The closer we draw to God’s promised kingdom, the harder it is to manage our trials. (1 Pet. 4:7)
How do we protect and improve our mental health?
One proverb advises: “A calm heart gives life to the body, but jealousy is rottenness to the bones.” (Prov. 14:30)
When we keep emotions in check, such as anger, stress and anxiety, we can train ourselves to remain calm and strong. (Ps. 37:8; Eccl. 7:9)
We can also pray to God for more patience and empathy. (Prov. 14:29)
If we have a tendency to overreact, it will do us good to nurture a forgiving spirit toward minor mistakes, both our own and those of others’. (Ps. 4:4; Col. 3:13)
If we think before we speak, we will end up with fewer regrets and feel better about ourselves. (Prov. 12:18; 15:1)
Sometimes we may need to physically remove ourselves from a situation before we can figure out how to best tackle the problem. (Prov. 17:14)
Wearing a smile on our face and focusing on what we have instead of what we lack can promote cheerfulness. (Prov. 15:15; 17:22; 2 Cor. 8:12)
It is also important to surround ourselves with people who are encouraging. (1 Cor. 15:33)
It helps to remember that God values us and we are not alone. (Is. 41:13)
Personally, I have found that diet and exercise greatly influence my emotional state.
But if we constantly feel our situation in life is hopeless, we could probably benefit from speaking to a psychology professional who understands our personal values. (Luke 5:31)
The following is a good video to share with someone who might show symptoms of depression:
From Sad to Glad
“After [Paul] said this, he took bread, gave thanks to God before them all, broke it, and started eating.”
Paul was in Caesarea, on the northwest coast of modern day Israel, when he appealed his case to be heard before Caesar.
He was escorted to Rome under the care of army officer Julius, who treated him fairly. (Acts 25:11; 27:1,3,42,43)
Despite his suggestion that the ship and all aboard stay in Fair Havens for the winter, the journey continued.
Fair Havens was located on the south coast of the island of Crete, and they were trying to reach the nearby port city of Phoenix, about seventy-five kilometers (47 mi) northwest of there.
But shortly after departing, a violent wind drove them southwest past the tiny island of Cauda. (Acts 27:14-16)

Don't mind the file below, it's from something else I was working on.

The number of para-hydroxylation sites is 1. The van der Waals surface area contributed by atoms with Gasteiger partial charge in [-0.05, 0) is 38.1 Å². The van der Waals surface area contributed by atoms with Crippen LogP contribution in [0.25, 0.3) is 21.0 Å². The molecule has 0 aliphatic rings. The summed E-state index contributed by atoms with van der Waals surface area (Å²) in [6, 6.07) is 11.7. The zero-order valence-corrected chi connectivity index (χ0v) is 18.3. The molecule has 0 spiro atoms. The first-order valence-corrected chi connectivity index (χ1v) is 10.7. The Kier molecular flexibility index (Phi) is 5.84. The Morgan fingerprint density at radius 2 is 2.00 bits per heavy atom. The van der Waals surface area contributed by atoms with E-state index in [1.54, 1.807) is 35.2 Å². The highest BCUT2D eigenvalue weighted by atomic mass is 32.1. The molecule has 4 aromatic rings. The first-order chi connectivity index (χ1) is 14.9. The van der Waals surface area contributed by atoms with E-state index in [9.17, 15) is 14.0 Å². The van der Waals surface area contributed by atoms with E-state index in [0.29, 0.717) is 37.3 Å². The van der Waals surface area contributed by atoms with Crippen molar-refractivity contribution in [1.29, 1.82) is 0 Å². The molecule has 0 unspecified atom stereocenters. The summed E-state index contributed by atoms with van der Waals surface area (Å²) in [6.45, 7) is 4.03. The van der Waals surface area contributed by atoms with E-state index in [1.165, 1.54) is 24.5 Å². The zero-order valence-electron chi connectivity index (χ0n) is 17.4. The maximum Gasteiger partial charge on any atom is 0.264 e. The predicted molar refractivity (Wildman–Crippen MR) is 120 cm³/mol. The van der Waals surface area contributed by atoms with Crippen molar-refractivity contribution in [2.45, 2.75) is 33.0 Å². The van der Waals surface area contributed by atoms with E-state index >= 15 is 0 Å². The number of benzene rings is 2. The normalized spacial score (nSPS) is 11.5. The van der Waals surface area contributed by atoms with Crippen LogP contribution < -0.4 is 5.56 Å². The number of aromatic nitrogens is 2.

They managed not to capsize for around the next 1000 km (620 mi) until they neared the island of Malta.
The crew had started to lighten the load on the second day of the journey, and on the fourteenth day, Paul said: “Today is the 14th day you have been waiting anxiously, and you have gone without taking any food at all.” (Acts 27:18,33)
Paul could have become bitter and self-centered in those circumstances.
He could have focused on the unfairness of his situation.
The account says the storm was battering them and their hope had started to fade. (Acts 27:20)
Still, Paul encouraged others to eat and even thanked God for the provision of bread. (Acts 27:34,35)
How much more productive it is to approach life’s afflictions with faith and a gracious spirit. (Prov. 15:13,15; Eph. 5:20)
“[Apollos] was acquainted only with the baptism of John. He began to speak boldly in the synagogue, and when Priscilla and Aquila heard him, they took him into their company and explained the way of God more accurately to him.”
Apollos was an eloquent Jew of the well-educated city of Alexandria. (Acts 18:24)
He evidently learned of Jesus at least nineteen years prior to this account, before Pentecost and the pouring of holy spirit.
Despite being well-versed and a skilled speaker, he humbly allowed the Christian couple to spiritually enlighten him.
In time, he came to be a respected missionary working under the congregation’s arrangements. (Titus 3:13)
In our ministry, we sometimes encounter spiritual people who are somewhat familiar with the Scriptures and who profess faith in Jesus.
If we patiently help them develop a more accurate knowledge, we may be surprised at their willingness to learn the truth and serve God alongside us. (1 Cor. 3:6,9; 1 Tim. 2:3,4)